I had another friend, who actually was dating a guy, who was pretty well off; he had a lot of money. He surprised her one morning at her apartment—came; woke her up, super early, and said, “Pack your stuff for the day; we're flying to Disney®.”And they literally got on an airplane, and flew to Orlando, and spent the day at the Magic Kingdom. Now, most people don't have that kind of money for that; but I was like, “Dude, that guy knows how to serve his girlfriend.”
One of the things that I did for Rachel, when we were dating, was I put together a travel survival kit. She studied abroad in Italy one summer:
- I put together/I drew some pictures for her to color on the plane.
- I did some funny quizzes for her to answer.
- I had this puzzle—like a jigsaw puzzle, that I did my own; I colored—and she had to put it together and create the message.
This was something simple and little, but it helped her to know that I cared about her; I was thinking about her; I wanted to serve her.
Our default, in life, is to think solely about ourselves; so it takes discipline to recalibrate our approach to dating someone and putting their needs ahead of our own: “Serve the person you're dating.”
Number four: Friendship. Friendship—you might be thinking [speaking softly], “What?! Friendship?”—but yes, if you're going to be a good boyfriend or girlfriend, you need to be a good friend first. Strong and godly friendship is the hinge on which the door of your relationship swings, so make sure that hinge is sturdy and well-attended to. If you set up your friendship well, it'll set you up well for a bright future that honors Christ.
“Do you actually want to be friends with the person you're dating?”—like strip away all the cuteness, or physical attraction, or whatever that you see on the outside—“If you took that all away, would you still want to be friends with this person?” That puppy-love romance—the electricity that you feel at the beginning—that's a good thing; it's a very good thing; don't get me wrong—but it fades quickly. So make sure you actually want to be friends with the person you want to be your boyfriend or girlfriend.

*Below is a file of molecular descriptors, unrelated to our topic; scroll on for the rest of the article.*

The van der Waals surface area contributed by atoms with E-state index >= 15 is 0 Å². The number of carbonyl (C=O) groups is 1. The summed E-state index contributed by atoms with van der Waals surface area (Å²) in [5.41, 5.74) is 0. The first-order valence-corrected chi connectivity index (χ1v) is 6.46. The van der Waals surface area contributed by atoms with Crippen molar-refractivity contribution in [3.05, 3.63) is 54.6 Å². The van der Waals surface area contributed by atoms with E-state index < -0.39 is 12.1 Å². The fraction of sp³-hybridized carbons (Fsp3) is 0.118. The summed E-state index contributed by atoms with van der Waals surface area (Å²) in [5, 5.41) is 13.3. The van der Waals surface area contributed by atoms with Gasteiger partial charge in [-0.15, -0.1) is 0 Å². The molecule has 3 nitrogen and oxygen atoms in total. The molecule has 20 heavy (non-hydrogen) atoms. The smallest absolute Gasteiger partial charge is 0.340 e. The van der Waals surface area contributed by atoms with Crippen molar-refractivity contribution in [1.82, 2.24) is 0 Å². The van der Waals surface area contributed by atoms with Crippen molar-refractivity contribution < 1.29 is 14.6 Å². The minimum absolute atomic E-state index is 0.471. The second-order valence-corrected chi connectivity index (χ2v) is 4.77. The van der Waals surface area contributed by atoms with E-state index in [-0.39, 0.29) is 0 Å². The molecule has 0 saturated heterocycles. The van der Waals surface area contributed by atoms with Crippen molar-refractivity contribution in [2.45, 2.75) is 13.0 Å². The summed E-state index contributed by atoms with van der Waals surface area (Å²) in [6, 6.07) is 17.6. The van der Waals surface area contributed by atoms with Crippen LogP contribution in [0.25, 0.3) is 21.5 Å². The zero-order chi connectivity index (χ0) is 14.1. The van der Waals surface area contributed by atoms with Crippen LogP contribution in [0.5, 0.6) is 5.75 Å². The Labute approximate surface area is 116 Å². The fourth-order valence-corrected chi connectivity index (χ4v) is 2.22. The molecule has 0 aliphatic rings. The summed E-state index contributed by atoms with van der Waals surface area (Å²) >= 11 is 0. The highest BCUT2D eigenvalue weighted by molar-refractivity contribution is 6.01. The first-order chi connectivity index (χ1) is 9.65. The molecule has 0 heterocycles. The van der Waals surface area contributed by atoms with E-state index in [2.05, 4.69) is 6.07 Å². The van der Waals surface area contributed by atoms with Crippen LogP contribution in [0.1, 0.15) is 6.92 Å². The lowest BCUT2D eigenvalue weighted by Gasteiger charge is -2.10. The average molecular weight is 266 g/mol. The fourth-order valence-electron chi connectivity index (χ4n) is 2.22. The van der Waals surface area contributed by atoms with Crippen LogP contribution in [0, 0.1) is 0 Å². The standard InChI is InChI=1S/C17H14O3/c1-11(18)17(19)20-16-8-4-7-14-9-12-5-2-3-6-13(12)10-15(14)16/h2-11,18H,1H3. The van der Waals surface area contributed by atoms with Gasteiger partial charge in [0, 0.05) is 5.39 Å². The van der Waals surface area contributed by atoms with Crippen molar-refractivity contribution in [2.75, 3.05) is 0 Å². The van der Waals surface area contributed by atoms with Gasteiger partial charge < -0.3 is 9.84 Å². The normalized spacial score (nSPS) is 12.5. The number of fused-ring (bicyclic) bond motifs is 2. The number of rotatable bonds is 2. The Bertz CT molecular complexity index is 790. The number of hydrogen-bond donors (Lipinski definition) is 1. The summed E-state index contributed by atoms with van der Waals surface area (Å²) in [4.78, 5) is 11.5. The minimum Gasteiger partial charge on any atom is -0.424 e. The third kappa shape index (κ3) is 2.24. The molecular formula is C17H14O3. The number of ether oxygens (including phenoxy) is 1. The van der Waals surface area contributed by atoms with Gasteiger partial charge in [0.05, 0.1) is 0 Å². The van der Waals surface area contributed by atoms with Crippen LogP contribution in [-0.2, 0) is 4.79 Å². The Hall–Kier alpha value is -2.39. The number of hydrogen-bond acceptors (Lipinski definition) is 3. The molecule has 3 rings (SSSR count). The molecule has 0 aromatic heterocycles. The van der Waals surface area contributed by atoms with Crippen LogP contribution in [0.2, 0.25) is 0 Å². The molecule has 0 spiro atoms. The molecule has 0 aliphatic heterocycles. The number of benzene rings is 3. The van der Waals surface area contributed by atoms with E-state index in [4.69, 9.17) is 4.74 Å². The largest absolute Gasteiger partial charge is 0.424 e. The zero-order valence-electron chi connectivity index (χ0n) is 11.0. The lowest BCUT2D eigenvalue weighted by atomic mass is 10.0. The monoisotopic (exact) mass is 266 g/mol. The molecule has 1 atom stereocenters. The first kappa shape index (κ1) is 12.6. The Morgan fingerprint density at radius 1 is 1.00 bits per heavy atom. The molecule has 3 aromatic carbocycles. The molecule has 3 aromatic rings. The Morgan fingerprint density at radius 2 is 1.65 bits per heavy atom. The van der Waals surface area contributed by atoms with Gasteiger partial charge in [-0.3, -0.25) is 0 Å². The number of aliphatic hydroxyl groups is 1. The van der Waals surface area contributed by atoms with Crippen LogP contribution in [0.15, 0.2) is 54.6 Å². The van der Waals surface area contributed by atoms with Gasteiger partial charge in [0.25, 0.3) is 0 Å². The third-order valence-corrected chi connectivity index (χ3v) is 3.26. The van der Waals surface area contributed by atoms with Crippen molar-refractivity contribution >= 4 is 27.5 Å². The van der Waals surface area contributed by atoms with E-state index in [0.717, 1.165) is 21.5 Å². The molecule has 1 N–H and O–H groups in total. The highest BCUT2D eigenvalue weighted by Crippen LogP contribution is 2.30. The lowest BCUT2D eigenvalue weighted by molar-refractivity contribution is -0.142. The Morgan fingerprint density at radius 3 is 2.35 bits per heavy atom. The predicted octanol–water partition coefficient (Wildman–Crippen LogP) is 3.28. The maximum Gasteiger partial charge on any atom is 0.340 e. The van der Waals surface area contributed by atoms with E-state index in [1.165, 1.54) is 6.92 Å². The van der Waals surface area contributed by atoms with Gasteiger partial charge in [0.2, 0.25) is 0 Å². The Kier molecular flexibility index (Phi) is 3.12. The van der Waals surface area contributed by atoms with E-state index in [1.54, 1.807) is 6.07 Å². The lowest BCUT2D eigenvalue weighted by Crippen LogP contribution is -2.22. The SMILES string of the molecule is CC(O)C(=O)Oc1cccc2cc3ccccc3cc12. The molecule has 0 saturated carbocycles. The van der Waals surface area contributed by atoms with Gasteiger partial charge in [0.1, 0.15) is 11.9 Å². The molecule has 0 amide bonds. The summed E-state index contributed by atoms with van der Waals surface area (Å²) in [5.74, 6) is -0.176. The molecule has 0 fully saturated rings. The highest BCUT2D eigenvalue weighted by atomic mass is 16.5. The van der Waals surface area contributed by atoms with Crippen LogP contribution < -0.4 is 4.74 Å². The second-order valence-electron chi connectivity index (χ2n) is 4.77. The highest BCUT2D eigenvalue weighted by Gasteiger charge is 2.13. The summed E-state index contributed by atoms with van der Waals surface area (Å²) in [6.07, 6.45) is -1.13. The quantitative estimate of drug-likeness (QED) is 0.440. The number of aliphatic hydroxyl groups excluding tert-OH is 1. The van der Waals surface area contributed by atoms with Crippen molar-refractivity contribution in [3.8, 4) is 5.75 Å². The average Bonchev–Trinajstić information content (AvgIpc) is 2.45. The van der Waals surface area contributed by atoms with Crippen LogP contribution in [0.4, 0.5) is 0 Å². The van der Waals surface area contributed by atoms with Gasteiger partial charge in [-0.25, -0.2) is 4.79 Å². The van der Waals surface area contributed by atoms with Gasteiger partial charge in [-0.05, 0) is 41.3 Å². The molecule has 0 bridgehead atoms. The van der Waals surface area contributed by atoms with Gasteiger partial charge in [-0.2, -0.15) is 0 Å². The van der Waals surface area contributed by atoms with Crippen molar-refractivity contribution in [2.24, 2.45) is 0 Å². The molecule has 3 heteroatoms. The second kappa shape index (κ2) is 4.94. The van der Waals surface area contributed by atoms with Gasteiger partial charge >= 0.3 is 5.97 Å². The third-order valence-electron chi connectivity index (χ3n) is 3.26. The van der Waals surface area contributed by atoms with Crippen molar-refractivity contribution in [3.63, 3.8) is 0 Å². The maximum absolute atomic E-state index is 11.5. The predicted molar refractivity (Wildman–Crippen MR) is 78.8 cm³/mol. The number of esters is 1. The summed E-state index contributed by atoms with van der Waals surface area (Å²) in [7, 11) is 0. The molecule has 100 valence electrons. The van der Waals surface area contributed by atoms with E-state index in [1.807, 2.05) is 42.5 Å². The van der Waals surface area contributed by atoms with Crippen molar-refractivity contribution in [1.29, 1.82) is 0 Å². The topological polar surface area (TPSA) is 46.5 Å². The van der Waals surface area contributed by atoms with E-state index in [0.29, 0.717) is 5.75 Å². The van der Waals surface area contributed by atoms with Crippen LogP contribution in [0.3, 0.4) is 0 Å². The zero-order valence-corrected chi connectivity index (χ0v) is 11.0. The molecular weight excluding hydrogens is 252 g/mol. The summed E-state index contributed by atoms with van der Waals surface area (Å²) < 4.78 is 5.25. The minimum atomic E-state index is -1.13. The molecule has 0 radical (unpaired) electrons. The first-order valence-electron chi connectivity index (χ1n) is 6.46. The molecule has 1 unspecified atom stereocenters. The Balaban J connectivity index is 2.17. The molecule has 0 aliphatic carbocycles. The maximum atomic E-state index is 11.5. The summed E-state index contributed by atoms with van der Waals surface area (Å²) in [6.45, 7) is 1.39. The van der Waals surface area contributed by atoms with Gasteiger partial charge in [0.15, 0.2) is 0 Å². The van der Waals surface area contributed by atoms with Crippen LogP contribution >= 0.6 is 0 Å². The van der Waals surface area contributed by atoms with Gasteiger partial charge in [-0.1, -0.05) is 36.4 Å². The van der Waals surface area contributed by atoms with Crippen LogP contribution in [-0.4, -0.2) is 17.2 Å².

Number five—I think it's important that we talk about—The digital world and social media. Now, a lot of times, when people talk about social media, they think that technology, or our phones, or social media is the problem. I actually don't think the problem is necessarily technology; it's not necessarily our phones. The problem, when it comes to relationships with one another, is what our phones have forced to the surface in our lives; things like, fear, laziness, apathy, and a desire to control people.
Because we exist in a world, with technology and smartphones, we have this thing that I like to call the digital shield all around us; it's this protection layer that we have that prevents us from, for real, a hundred percent interacting with other human beings in a real-world kind of environment. And so we often choose the digital shield as opposed to the tension and the weight of interacting with people, face to face.
Listen, it's tough for a guy to look a girl in the eye and ask her out on a date—like face to face—it's really hard to do that. Just like it's hard for a girl to tell that guy that she has no desire to be more than friends with him if he might show interest to her in that moment. That's like really cringe-worthy; face-to-face tension can be, almost, unbearable sometimes.
So many—I dare to say most—opt for the initial stages of dating to take place behind the safety of their phone. I'd say that this is probably a mistake. Why?—because a precedent gets set: that important communication between a couple is going to be dealt with in the easiest way possible—a way that brings the least amount of anxiety now—but in effect, glosses over the realities of life. A couple/a dating couple shouldn't be in the habit of retreating to the safety of their phone in times when it's hard to handle the bumps of relationship friction.